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Growth Response of Several Vegetation Species to Herbicides and Manual Cutting Treatments in the Vancouver Forest Region

Author(s) or contact(s): B.N. D'Anjou
Source: Research Branch
Subject: Vegetation Management
Series: FRDA Report
Other details:  Published 1990. Hardcopy is available.


Non-crop vegetation can compete with young conifers, potentially reducing conifer survival and growth rates. FRDA funded the establishment of several research trials designed to document the effect of herbicides (both registered and unregistered) and manual cutting on vegetation growth. This interm report summarizes the growth response of several vegetation species from one to five growing seasons after these treatments. Herbicides tested included glyphostate, hexazinone, triclopyr ester, sulfometuron methyl, and metsulfuron methyl. Manual cutting treatments were done throughout the growing season. A broad range of vegetation species were well controlled following application of glyphosate (1.8 kg a.i/ha). However Vaccunium spp., salal, red-osier dogwood, and hazelnut showed some tolerance. Glyphosate was generally most effective when applied later rather than earlier in the growing season. Hexazinone (4.0 kg a.i/ha) did not give effective control of vegetation species of concern in these coastal ecosystems. As a late-summer foliar treatment, triclopyr ester (2.9 kg a.e/ha) was less effective than glyphosate in controlling the non-crop species examined in these trials. Both thimbleberry and salmonberry showed a moderate degree of resistance. A wide range of vegetation species responses were displayed following application of sulfometuron methyl (0.60 kg a.i/ha) and metsulfuron methyl (0,12 kg a.i/ha). Conifers showed some intolerance to both chemicals. Since many prominent vegetation species in coastal forests resprouted vigorously following cutting of the above ground portions of the plant, manual cutting provided only short-term control of competing vegetation.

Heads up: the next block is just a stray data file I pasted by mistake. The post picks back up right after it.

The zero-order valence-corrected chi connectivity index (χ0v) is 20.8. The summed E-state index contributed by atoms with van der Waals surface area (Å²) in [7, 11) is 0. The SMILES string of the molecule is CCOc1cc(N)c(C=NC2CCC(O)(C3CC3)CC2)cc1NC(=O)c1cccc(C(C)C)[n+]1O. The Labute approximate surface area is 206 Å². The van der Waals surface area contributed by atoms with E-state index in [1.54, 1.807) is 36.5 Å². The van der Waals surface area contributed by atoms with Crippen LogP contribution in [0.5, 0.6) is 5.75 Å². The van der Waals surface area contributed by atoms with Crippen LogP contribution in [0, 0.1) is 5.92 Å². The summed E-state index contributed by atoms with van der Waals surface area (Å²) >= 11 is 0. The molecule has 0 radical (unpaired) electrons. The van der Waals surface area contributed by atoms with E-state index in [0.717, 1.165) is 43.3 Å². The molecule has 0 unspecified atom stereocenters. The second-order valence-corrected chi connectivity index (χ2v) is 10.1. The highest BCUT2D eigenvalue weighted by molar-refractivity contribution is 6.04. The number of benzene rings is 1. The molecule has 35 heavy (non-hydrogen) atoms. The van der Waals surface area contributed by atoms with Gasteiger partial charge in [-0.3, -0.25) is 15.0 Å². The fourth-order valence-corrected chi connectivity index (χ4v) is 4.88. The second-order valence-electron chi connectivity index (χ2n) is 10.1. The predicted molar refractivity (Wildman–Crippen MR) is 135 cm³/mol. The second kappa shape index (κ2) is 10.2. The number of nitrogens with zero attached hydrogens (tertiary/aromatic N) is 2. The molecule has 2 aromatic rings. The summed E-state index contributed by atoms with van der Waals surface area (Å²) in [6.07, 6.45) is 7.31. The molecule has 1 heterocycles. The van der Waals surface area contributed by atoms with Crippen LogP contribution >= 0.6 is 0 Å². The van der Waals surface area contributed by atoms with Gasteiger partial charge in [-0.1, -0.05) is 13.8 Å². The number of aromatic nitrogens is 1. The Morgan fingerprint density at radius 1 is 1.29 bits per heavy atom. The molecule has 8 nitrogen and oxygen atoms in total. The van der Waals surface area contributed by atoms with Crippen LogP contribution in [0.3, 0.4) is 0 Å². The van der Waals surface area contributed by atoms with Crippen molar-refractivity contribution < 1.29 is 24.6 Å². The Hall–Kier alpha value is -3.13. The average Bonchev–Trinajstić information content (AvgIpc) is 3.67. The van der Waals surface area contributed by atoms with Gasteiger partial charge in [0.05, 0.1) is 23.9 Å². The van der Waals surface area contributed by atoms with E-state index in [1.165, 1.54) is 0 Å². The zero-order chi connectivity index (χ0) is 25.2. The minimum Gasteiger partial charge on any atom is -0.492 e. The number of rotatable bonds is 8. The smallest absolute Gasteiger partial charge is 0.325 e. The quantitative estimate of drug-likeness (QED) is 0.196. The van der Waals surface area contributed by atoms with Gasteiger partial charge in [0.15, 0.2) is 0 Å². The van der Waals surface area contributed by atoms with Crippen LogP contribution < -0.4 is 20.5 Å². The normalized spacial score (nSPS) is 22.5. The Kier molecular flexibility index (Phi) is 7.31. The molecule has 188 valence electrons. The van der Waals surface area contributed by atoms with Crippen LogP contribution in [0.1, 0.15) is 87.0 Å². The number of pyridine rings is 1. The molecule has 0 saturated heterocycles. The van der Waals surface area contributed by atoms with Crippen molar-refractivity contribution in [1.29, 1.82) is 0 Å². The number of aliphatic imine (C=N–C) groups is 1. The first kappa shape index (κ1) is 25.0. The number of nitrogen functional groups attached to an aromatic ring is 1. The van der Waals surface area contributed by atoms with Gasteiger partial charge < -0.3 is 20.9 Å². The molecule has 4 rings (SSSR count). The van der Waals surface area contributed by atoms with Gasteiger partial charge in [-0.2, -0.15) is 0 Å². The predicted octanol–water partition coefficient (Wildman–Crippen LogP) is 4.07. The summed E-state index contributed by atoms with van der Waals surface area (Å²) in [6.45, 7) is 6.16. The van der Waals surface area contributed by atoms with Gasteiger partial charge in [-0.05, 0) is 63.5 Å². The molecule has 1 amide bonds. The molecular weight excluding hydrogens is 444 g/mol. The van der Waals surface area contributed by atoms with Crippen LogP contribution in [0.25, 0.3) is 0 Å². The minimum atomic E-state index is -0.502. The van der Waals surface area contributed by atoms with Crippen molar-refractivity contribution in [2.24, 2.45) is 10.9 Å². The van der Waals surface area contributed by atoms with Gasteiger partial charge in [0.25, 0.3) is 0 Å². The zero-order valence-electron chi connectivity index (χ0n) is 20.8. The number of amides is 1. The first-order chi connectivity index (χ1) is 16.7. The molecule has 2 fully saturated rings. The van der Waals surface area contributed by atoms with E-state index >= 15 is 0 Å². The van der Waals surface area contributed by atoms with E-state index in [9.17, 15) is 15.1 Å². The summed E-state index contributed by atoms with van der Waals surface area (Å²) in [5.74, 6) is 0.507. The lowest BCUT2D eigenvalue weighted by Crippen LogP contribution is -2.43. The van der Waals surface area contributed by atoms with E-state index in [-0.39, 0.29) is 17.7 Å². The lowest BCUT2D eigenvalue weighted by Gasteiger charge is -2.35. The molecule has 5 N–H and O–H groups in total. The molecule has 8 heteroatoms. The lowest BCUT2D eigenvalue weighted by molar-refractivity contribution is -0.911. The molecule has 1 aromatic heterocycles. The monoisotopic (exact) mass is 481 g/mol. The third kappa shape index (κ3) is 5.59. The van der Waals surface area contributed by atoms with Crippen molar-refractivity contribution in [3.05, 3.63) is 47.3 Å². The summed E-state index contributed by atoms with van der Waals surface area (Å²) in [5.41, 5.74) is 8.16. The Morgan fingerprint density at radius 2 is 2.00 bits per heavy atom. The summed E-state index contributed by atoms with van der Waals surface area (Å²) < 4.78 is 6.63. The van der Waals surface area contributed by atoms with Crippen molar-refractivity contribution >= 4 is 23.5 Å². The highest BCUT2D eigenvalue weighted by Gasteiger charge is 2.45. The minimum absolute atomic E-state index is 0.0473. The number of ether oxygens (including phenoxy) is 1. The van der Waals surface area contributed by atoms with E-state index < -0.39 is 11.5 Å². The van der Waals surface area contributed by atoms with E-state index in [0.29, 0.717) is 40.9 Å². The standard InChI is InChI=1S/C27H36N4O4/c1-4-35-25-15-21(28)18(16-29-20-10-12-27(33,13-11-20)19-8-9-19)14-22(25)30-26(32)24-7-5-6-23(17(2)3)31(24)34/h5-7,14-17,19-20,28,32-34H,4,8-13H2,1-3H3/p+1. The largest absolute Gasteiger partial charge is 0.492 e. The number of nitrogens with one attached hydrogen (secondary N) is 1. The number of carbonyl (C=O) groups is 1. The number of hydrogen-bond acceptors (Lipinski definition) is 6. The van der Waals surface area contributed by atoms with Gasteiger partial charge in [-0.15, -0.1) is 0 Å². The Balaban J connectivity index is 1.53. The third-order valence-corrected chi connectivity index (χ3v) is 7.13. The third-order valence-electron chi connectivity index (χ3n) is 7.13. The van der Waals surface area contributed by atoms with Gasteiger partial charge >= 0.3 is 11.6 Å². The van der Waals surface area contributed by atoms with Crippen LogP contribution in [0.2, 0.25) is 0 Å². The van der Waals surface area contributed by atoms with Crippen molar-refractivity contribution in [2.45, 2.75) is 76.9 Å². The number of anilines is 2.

FRDA Research Report 135 (436 KB)

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Updated July 24, 2015